Iran: Annual report on the death penalty 2017

IRAN HUMAN RIGHTS (MARCH 13, 2018): The 10th annual report on the death penalty in Iran by Iran Human Rights (IHR) and ECPM shows that in 2017 at least 517 people were executed in the Islamic Republic of Iran. 
This number is comparable with the execution figures in 2016 and confirms the relative reduction in the use of the death penalty compared to the period between 2010 and 2015. 
Nevertheless, with an average of more than one execution every day and more than one execution per one million inhabitants in 2017, Iran remained the country with the highest number of executions per capita.
2017 Annual Report at a Glance:
At least 517 people were executed in 2017, an average of more than one execution per day111 executions (21%) were announced by official sources.Approximately 79% of all executions included in the 2017 report, i.e. 406 executions, were not announced by the authorities.At least 240 people (46% of all executions) were executed for murder charges - 98 more than in 2016.At le…

UK accused of dropping commitment to oppose death penalty

Foreign Office minister makes case for Britain's re-election to UN human rights council, but no mention of government's objection to death penalty

The UK government has been accused of dropping its commitment to opposing the death penalty as Britain seeks re-election to a United Nations human rights body.

A blogpost by the Foreign Office minister Baroness Anelay this week makes no mention of UK objections to the death penalty - a policy once hailed as a human rights priority for the government.

Posted on the eve of International Human Rights Day, the article presents the case for the UK's re-election to the UN's human rights council (UNHRC), a position it has held with the support of Saudi Arabia.

Earlier this year WikiLeaks documents detailed diplomatic exchanges and vote-trading deals between Riyadh and London dating back to 2013. Saudi Arabia, also elected to the UNHRC in 2013, has recently increased the number of executions it carries out.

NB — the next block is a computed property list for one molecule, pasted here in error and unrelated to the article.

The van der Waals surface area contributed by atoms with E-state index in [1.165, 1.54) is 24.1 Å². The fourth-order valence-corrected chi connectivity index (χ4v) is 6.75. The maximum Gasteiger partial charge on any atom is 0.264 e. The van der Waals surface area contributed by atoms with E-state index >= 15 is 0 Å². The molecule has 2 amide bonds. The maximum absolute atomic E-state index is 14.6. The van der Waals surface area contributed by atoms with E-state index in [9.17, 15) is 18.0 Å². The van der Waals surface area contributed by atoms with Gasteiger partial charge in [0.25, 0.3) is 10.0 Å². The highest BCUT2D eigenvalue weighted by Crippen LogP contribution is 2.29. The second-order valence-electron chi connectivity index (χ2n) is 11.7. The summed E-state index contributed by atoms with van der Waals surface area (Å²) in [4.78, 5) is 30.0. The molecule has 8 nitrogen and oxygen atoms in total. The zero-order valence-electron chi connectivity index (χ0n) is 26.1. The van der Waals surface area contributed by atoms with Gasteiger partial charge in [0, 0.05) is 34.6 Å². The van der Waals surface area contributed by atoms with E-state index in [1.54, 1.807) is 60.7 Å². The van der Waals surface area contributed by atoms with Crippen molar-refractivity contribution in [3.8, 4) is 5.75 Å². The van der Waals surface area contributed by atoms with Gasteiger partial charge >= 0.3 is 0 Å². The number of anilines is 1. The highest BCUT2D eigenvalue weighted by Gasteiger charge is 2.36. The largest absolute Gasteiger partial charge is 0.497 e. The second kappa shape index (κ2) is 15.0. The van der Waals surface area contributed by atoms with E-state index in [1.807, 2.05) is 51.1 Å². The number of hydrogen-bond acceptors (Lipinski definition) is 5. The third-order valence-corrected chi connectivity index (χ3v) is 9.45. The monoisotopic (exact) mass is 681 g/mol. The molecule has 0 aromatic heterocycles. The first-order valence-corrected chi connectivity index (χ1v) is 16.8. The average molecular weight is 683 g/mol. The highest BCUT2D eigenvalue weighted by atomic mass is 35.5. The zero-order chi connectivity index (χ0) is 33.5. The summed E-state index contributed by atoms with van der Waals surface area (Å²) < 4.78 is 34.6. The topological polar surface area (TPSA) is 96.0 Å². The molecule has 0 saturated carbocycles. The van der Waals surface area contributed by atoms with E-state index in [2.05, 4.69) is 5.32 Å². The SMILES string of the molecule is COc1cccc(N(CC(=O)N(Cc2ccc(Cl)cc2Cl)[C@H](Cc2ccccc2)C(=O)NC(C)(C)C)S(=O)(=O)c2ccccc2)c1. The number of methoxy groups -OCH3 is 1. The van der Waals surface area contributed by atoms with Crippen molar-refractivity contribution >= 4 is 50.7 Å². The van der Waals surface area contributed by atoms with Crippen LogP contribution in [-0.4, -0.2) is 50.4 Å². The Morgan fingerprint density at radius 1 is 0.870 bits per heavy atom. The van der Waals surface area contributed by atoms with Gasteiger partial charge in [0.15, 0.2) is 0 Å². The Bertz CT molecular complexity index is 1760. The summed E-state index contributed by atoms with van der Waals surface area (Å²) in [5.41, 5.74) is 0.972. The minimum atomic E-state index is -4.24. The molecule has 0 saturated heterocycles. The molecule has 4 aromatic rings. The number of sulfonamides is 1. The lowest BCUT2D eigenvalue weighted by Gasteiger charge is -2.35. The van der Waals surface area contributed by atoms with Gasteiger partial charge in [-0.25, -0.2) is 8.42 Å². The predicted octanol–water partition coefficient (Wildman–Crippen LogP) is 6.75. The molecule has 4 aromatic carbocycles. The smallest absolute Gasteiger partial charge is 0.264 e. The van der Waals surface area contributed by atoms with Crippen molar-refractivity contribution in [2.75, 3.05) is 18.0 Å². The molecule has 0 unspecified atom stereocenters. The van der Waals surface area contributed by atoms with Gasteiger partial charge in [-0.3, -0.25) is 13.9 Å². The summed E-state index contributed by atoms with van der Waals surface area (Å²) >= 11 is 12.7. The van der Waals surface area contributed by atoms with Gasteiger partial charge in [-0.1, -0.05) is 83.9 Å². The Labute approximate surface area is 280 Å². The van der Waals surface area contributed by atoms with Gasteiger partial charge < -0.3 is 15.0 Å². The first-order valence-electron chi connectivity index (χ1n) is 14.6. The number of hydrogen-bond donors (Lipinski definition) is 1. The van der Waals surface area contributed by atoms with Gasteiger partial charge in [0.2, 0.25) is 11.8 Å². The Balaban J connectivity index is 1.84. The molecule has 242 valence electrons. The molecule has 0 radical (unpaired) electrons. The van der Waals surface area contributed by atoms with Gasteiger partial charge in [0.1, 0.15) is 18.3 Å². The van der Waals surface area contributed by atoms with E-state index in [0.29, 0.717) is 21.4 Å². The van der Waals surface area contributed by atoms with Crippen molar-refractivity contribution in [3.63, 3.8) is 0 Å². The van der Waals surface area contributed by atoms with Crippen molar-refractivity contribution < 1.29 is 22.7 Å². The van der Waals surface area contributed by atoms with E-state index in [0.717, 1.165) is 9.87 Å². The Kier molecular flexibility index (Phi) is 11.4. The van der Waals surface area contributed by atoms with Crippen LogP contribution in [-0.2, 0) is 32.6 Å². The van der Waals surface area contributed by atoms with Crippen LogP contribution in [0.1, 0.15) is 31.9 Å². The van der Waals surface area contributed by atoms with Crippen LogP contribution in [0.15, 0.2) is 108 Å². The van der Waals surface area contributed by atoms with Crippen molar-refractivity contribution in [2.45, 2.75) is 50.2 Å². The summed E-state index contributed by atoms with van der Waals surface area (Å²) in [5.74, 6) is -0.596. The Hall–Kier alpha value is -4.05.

Last month Amnesty International warned that Saudi Arabia is planning to carry out 50 executions in a day. Among those thought to be at risk is Ali al-Nimr, who was only 17 when he was sentenced to death by crucifixion for participating in an illegal demonstration. Saudi Arabia has so far executed more than 150 people this year - its highest figure since 1995.

The human rights organisation Reprieve, which campaigns against the death penalty, said a consistent pattern of Foreign Office statements had emerged. Maya Foa, head of the death penalty team at Reprieve, said: "In the past few months we've seen the government steadily row back its commitment to human rights.

"Shamefully, this has included scrapping our commitment to end the death penalty, at a time when countries including Saudi Arabia, Pakistan, and Egypt are overseeing a surge in executions. The government should be using its seat on the human rights council to address these grave concerns - rather than skirting sensitive issues to spare the blushes of states like Saudi Arabia, where political prisoners face imminent beheading and crucifixion."

Baroness Anelay's blogpost declares: "Our pledges are grounded in UK priorities at home and abroad, and draw on a tradition of democratic and inclusive values: strengthening the protection of human rights in the UN's work; translating the 2030 agenda on sustainable development into action, leaving no one behind; making a stand for freedom of religion or belief at a time when too many are persecuted for their beliefs; working to end violence against women and promoting their full participation and leadership in political and economic life; and promoting open societies and challenging the threats to civil society."

In the past, the Foreign Office has denied that its policy has changed. In the summer, a spokesperson said: "We remain committed to advancing global abolition of the death penalty and it is wrong to suggest otherwise. The government opposes the death penalty in all circumstances as a matter of principle and we would like to see the long-term trend towards abolition continue throughout this parliament."

Source: The Guardian, December 9, 2015

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